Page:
“We have visions of how things should go, and they don’t always work out that way. But then, God shows up and He shows up big and He says, ‘Oh, no, this is how it’s going to be.’ And it’s way better than what you ever envisioned.”

There were a few standout moments in Lorena Hoffman’s life that she never would have envisioned for herself. 

Paralysis in her leg for nearly a year. 

Resigning from her dream job.

A global pandemic.


But God. 

He redeemed each and every one of these situations, for Lorena’s good and for His glory.

Lorena was born in Lewisville, Texas. She is one of six siblings, and falls in the middle of the lineup. “I remember spending a lot of my childhood outdoors — climbing trees, riding bikes, playing with my neighborhood friends, and at the public pool jumping off the high dive,” Lorena recalled. 

The memories she cherished most were from when she and her family would travel to her grandparents’ ranch in central Mexico during the summer. “They grow lots of vegetation and chili peppers there, and raise all kinds of farm animals. …We would help milk the cows in the morning for fresh milk, gather all the chicken eggs, collect water from the well to distribute to all the animals, and ride horses through the corn fields to collect corn to sell and eat that day. My mom and aunts would be in the kitchen all afternoon making homemade tortillas and something hearty to eat. It was always a feast when we were there. After dinner, my siblings, cousins, and I would climb a ladder up to the roof — which, ranch houses were built flat there — and we would all lay down and stare at the stars until it was time for bed. We loved getting to do that, because it felt like the stars were so close that you could reach up and touch them. Life there is simple and humbling, and it’s my fondest memories growing up.”

There was one childhood memory, though, that would change her life forever. Lorena had been having a really rough day and felt compelled to go to her neighbors; looking back, she says she believes that was the Lord leading her there. They were Christians, and the wife prayed over Lorena. “And that was the first day… where I was introduced to knowing who Jesus is and knowing who God is and knowing just the power of prayer and the power of peace.” They had a daughter Lorena’s age, and the two became best friends.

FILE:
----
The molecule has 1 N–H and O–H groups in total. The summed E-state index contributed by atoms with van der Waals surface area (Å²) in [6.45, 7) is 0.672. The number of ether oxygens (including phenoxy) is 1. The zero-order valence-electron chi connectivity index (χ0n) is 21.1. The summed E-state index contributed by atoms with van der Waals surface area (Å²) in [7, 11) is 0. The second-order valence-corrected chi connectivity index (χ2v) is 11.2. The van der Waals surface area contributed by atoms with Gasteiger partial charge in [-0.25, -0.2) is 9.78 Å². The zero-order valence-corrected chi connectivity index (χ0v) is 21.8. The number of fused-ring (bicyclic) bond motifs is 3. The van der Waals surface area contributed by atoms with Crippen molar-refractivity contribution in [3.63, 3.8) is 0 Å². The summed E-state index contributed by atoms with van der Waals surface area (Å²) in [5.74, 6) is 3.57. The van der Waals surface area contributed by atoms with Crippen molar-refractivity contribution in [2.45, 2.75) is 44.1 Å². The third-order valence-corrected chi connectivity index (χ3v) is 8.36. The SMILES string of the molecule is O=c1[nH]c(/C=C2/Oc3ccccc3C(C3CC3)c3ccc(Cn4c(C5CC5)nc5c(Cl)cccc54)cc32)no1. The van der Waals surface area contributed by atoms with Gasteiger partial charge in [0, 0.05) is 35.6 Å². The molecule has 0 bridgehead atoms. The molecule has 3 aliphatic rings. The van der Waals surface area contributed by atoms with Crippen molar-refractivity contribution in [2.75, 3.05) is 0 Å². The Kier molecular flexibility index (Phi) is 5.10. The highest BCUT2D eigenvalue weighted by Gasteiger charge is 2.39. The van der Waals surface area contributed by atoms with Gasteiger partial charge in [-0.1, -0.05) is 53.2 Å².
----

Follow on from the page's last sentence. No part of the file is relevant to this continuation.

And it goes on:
Throughout middle and high school, she always kept up with that family, but after graduation, she lost touch with them for a while. Years later, Lorena would go on to find the wife on Facebook and reconnect. “When I think of her, I think of her as just a strong Christian woman who was doing God’s work in that moment,” she said fondly. “You want to be that for someone else, ‘cause it can change everything.” They still check in with one another every now and again.

A seed of faith had been planted, which produced a desire in Lorena to go to church. There was a bus that would take the youth in the neighborhood to church, and so she began eagerly attending.

A few years later, she accepted Christ into her heart and became a Christian. “…it changed my life for the better. I honestly don’t know where my life would have been… it just changed the trajectory of where my life could have gone.” As Lorena puts it, the Lord has been so faithful to her, and is “the quiet to my noise.”

After high school, Lorena attended community college for about two years, then decided to move out to California, where one of her sisters lived. There, she worked at various jobs over the course of a few years, such as a talent agency, until she decided to go back to school. Of her time working in California, she noted, “I loved working with people, and I loved being able to connect with people in certain ways. That was always meaningful for me, and I love that.”

On her way driving home one night, a “random” commercial for Vanguard University’s psychology program played on the Christian radio station The Fish. After looking up more about the program, she decided to apply. “I was accepted, and I couldn’t believe it, because it had been years since I had been in school.”